A while back I spoke with a group of young men and women from San Francisco International High School as part of Changemakers project organized by their teachers. How I wish I had been given a chance to learn the same lessons at fifteen: that making change in our communities starts with someone unafraid to speak out. Our meeting was extraordinary not just because it happened in my lifetime, but because it took place at all.
Disputed DOMA provision struck down Local couple feels impact of federal law “MACOMB — Sveta Apodaca and her wife, Andi, had been at the forefront of fighting the Defense of Marriage Act for years, but on Wednesday, the Macomb resident said the couple could in a way finally breathe freely.” Thank you to Jackie Smith for doing a wonderful job with the article. Read more at McDonoughVoice.com
On Apr 25, noon at Western Illinois University Library and May 1, 5PM at WIU Quad Cities Campus, I will discuss the effect of DOMA on binational families and the struggles of the DOMA Project couples. From WIU Calendar: Time: 12:00 PM - 1:00 PM Location: Leslie F. Malpass Library, Room 180 Description: The Defense of Marriage Act (DOMA) has affected the lives of thousands of U.S. citizens and ignited a civil rights battle that wound up in the Supreme Court last week.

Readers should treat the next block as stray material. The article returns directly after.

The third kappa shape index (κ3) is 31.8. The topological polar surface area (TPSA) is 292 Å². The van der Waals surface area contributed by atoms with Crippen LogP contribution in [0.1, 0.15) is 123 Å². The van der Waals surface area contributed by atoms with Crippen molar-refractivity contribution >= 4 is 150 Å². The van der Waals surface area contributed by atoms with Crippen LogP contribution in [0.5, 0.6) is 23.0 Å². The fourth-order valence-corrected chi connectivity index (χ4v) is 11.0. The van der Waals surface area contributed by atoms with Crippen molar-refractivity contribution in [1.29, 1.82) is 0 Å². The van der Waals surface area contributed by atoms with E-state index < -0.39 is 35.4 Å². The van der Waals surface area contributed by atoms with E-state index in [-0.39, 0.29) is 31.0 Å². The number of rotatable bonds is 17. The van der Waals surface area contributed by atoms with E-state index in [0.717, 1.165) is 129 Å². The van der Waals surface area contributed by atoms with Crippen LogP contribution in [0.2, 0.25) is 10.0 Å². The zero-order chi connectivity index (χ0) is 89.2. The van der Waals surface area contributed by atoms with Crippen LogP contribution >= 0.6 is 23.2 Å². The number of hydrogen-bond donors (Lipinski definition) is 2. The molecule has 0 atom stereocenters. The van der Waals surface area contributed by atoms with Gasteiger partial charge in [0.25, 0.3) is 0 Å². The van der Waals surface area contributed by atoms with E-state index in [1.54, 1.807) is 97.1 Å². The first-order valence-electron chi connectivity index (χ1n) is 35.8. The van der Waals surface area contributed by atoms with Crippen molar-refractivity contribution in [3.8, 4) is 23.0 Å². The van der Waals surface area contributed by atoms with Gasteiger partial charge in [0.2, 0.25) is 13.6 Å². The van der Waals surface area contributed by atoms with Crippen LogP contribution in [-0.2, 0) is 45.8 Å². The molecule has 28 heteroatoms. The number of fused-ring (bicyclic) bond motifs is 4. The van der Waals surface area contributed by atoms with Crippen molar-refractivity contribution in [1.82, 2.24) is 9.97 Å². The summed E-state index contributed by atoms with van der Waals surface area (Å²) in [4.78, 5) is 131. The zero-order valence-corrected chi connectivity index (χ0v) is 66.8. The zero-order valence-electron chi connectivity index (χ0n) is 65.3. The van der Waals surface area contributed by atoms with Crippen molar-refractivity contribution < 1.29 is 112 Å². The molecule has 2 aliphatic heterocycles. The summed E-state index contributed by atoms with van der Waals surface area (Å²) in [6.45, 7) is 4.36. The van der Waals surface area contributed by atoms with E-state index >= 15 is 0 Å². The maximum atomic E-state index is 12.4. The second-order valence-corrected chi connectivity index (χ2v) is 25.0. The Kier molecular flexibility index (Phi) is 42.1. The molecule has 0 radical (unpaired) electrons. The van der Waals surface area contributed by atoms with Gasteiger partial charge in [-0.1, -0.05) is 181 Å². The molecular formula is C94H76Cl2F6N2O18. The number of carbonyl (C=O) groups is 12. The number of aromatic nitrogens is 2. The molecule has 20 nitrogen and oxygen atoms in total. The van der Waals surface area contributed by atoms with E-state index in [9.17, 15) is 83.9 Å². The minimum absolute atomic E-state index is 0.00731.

The account of our green card interview, originally posted at The DOMA Project. A milestone is one of a series of numbered markers placed along a road at intervals of one mile that serve to reassure travellers that the proper path is being followed, or a single date during which a certain phase of the project is developed. Thursday, May 24, 2012, was a milestone for us. Sveta & Andi in Chicago (Photo: Lavi Soloway) On the evening before, my wife, Andi and I boarded a train in our town near Peoria to travel north to Chicago: a quiet three-hour ride, past the corn fields, the wind farm, the small communities of rural Illinois, some familiar down to the layout of their streets and others only vaguely known. We watched the sunset through the Amtrak window, and our mutual nervousness was, for once, only the excitement on the eve of an important event and the anticipation of meeting fellow activist, Brad, and our lawyer, Lavi Soloway.
Originally posted on April 26, 2011, at The DOMA Project. Hello, I am Sveta. I was born in what is now Kazakhstan. I came to the US when I was fifteen; this year I will be thirty. I like Linux and painting. I love a wonderful woman named Andi and I have loved her since we met eleven years ago. We met online, on a web forum dedicated to a show called Xena: Warrior Princess.